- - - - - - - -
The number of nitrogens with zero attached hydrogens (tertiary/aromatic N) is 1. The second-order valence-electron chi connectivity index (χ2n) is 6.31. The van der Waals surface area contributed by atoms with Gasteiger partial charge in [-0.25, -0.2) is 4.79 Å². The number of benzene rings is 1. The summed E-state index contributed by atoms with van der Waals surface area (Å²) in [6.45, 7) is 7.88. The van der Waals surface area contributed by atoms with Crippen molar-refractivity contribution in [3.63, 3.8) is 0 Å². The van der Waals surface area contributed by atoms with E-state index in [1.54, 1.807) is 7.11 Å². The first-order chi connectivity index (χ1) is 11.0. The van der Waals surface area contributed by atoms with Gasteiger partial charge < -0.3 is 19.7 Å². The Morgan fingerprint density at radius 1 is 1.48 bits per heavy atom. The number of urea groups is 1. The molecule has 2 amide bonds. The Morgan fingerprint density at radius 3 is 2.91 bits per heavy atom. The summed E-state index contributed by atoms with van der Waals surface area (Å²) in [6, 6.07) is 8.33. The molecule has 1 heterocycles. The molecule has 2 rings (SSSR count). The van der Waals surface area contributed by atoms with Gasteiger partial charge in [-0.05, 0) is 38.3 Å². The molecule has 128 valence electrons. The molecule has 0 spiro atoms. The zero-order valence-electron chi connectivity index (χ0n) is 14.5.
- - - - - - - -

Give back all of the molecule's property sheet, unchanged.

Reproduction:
The number of nitrogens with zero attached hydrogens (tertiary/aromatic N) is 1. The second-order valence-electron chi connectivity index (χ2n) is 6.31. The van der Waals surface area contributed by atoms with Gasteiger partial charge in [-0.25, -0.2) is 4.79 Å². The number of benzene rings is 1. The summed E-state index contributed by atoms with van der Waals surface area (Å²) in [6.45, 7) is 7.88. The van der Waals surface area contributed by atoms with Crippen molar-refractivity contribution in [3.63, 3.8) is 0 Å². The van der Waals surface area contributed by atoms with E-state index in [1.54, 1.807) is 7.11 Å². The first-order chi connectivity index (χ1) is 11.0. The van der Waals surface area contributed by atoms with Gasteiger partial charge < -0.3 is 19.7 Å². The Morgan fingerprint density at radius 1 is 1.48 bits per heavy atom. The number of urea groups is 1. The molecule has 2 amide bonds. The Morgan fingerprint density at radius 3 is 2.91 bits per heavy atom. The summed E-state index contributed by atoms with van der Waals surface area (Å²) in [6, 6.07) is 8.33. The molecule has 1 heterocycles. The molecule has 2 rings (SSSR count). The van der Waals surface area contributed by atoms with Gasteiger partial charge in [-0.05, 0) is 38.3 Å². The molecule has 128 valence electrons. The molecule has 0 spiro atoms. The zero-order valence-electron chi connectivity index (χ0n) is 14.5.